We are no longer safe in the museum. The boyfriend
stands humiliated, hands across his stomach, trying
to puzzle desire against despair. It is a perfect morning
to carry sandbags back from the river. The soggy yard
has become a cemetery for statues needing protection
from so much rain. Dear Foolishness, Have you broken-
up with your waterwheel just because the koi clogged
the pond? You cannot breed a salamander with a pigeon,
no matter how much you want to hold a feathered tail
between your fingers. Remember the sarcophagus packed
with severed beaks? Can we still daydream about flesh
roasting, heads with no tongues, legs trussed and primly
crossed just like the first time we agreed to take trains
everywhere oceans crept too close? It’s enough to forget
freckles embroidered over the hermit’s dirty shroud.
Someday, these public stairs will stop disintegrating
and we won’t bother carrying the candles at night. Potters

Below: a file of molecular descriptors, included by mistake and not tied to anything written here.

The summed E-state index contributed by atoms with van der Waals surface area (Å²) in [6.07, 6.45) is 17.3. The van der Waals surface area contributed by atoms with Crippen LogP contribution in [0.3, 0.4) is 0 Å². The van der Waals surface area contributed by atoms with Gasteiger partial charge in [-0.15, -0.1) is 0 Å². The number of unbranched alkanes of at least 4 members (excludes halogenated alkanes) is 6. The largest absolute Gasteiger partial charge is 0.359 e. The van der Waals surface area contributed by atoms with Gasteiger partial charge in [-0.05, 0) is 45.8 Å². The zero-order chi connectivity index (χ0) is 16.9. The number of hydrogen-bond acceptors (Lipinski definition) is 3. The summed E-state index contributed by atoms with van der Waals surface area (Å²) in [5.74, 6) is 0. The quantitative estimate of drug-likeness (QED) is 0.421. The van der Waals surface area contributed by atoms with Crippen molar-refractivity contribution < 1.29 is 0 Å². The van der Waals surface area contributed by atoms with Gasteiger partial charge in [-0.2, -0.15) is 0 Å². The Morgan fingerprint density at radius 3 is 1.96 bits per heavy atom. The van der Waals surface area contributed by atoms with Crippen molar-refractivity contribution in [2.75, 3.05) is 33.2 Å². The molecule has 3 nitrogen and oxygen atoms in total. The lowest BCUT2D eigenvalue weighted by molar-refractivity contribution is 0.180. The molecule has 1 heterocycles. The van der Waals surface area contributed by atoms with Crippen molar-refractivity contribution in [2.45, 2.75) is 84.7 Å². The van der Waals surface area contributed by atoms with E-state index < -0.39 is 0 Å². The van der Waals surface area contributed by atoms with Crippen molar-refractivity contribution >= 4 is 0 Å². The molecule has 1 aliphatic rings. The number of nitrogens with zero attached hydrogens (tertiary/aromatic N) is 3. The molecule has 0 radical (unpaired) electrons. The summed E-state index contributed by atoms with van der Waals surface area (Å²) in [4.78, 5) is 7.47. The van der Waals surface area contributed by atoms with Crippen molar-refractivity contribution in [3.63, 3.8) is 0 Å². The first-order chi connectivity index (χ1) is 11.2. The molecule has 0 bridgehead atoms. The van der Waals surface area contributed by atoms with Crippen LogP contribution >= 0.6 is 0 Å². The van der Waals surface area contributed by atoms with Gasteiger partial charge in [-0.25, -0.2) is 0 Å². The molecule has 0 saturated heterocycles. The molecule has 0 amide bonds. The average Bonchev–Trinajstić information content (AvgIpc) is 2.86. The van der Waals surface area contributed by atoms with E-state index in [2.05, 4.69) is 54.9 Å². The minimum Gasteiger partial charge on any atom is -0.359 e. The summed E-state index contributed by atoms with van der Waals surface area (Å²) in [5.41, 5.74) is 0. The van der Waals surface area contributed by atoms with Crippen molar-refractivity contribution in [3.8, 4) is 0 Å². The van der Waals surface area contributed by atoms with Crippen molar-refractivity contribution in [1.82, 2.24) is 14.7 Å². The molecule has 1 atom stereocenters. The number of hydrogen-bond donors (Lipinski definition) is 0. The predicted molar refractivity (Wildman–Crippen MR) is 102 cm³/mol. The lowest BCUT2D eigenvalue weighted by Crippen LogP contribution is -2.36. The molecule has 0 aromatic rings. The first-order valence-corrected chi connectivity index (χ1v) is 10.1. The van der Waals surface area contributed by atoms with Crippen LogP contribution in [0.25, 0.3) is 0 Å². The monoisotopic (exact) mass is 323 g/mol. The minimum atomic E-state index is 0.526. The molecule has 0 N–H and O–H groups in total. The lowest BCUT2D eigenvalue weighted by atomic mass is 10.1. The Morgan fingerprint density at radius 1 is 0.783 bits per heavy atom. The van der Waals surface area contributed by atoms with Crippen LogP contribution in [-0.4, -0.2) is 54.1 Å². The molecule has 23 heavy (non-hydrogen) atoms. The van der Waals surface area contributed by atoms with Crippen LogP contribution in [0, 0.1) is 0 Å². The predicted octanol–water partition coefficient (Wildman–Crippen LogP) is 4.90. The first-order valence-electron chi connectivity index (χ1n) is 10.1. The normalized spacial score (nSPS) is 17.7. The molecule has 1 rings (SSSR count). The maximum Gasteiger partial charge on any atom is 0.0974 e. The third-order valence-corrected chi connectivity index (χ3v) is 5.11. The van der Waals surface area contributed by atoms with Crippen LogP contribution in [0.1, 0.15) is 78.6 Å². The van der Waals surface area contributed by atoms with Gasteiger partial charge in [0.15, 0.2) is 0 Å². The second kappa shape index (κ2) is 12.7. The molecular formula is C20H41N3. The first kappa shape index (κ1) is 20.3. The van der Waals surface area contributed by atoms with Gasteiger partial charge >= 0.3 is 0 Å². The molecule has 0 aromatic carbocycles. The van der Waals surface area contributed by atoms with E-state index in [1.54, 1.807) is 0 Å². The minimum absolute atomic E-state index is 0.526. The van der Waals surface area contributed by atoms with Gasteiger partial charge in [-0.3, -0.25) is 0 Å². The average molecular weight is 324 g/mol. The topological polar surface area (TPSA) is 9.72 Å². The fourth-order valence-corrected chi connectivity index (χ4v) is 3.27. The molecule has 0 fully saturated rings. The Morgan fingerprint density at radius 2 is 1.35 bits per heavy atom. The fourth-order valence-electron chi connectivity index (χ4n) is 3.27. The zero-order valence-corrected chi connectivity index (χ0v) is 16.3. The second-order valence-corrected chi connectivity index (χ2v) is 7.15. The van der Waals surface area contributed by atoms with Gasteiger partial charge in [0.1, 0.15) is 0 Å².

take rooms to hide their clay feet from curators late
for dinner and here we are, thin as bamboo, shuttered
as refugees learning the day’s skit in exchange for milk,
in exchange for a chance to mouth anything at all.
Kelli Allen’s work has appeared in numerous journals/anthologies in the US and internationally. She is currently a visiting professor of English Literature at Rutgers University/RUNIN, Northeast Normal University in Changchun, China. She is the recipient of the 2018 Magpie Award for Poetry. Her chapbook, Some Animals, won the 2016 Etchings Press Prize. Her chapbook, How We Disappear, won the 2016 Damfino Press award. Her full-length poetry collection, Otherwise, Soft White Ash, arrived from John Gosslee Books (2012) and was nominated for the Pulitzer Prize. Her collection, Imagine Not Drowning, was released by C&R Press in January 2017. Allen’s new collection, Banjo’s Inside Coyote, arrived from C&R Press March, 2019.